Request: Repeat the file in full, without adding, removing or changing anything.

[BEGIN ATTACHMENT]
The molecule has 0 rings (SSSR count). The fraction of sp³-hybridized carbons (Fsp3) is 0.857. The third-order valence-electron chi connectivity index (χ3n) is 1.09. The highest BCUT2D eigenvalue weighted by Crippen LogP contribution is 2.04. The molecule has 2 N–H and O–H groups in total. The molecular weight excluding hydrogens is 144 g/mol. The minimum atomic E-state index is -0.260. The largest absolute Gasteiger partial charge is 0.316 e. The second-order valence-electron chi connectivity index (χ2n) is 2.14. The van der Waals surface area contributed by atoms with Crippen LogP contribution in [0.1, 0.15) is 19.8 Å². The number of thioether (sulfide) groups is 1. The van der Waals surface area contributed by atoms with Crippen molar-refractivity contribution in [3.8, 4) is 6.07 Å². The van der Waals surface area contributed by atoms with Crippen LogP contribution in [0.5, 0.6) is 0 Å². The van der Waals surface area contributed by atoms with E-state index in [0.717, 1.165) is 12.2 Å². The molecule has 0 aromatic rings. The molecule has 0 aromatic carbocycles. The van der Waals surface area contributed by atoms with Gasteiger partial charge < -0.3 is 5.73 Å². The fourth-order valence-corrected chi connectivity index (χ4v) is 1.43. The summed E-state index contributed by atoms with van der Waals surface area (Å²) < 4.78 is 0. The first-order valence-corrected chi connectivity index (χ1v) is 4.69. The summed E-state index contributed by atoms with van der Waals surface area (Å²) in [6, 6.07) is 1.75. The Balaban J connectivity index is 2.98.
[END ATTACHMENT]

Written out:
The molecule has 0 rings (SSSR count). The fraction of sp³-hybridized carbons (Fsp3) is 0.857. The third-order valence-electron chi connectivity index (χ3n) is 1.09. The highest BCUT2D eigenvalue weighted by Crippen LogP contribution is 2.04. The molecule has 2 N–H and O–H groups in total. The molecular weight excluding hydrogens is 144 g/mol. The minimum atomic E-state index is -0.260. The largest absolute Gasteiger partial charge is 0.316 e. The second-order valence-electron chi connectivity index (χ2n) is 2.14. The van der Waals surface area contributed by atoms with Crippen LogP contribution in [0.1, 0.15) is 19.8 Å². The number of thioether (sulfide) groups is 1. The van der Waals surface area contributed by atoms with Crippen molar-refractivity contribution in [3.8, 4) is 6.07 Å². The van der Waals surface area contributed by atoms with Crippen LogP contribution in [0.5, 0.6) is 0 Å². The van der Waals surface area contributed by atoms with E-state index in [0.717, 1.165) is 12.2 Å². The molecule has 0 aromatic rings. The molecule has 0 aromatic carbocycles. The van der Waals surface area contributed by atoms with Gasteiger partial charge < -0.3 is 5.73 Å². The fourth-order valence-corrected chi connectivity index (χ4v) is 1.43. The summed E-state index contributed by atoms with van der Waals surface area (Å²) < 4.78 is 0. The first-order valence-corrected chi connectivity index (χ1v) is 4.69. The summed E-state index contributed by atoms with van der Waals surface area (Å²) in [6, 6.07) is 1.75. The Balaban J connectivity index is 2.98.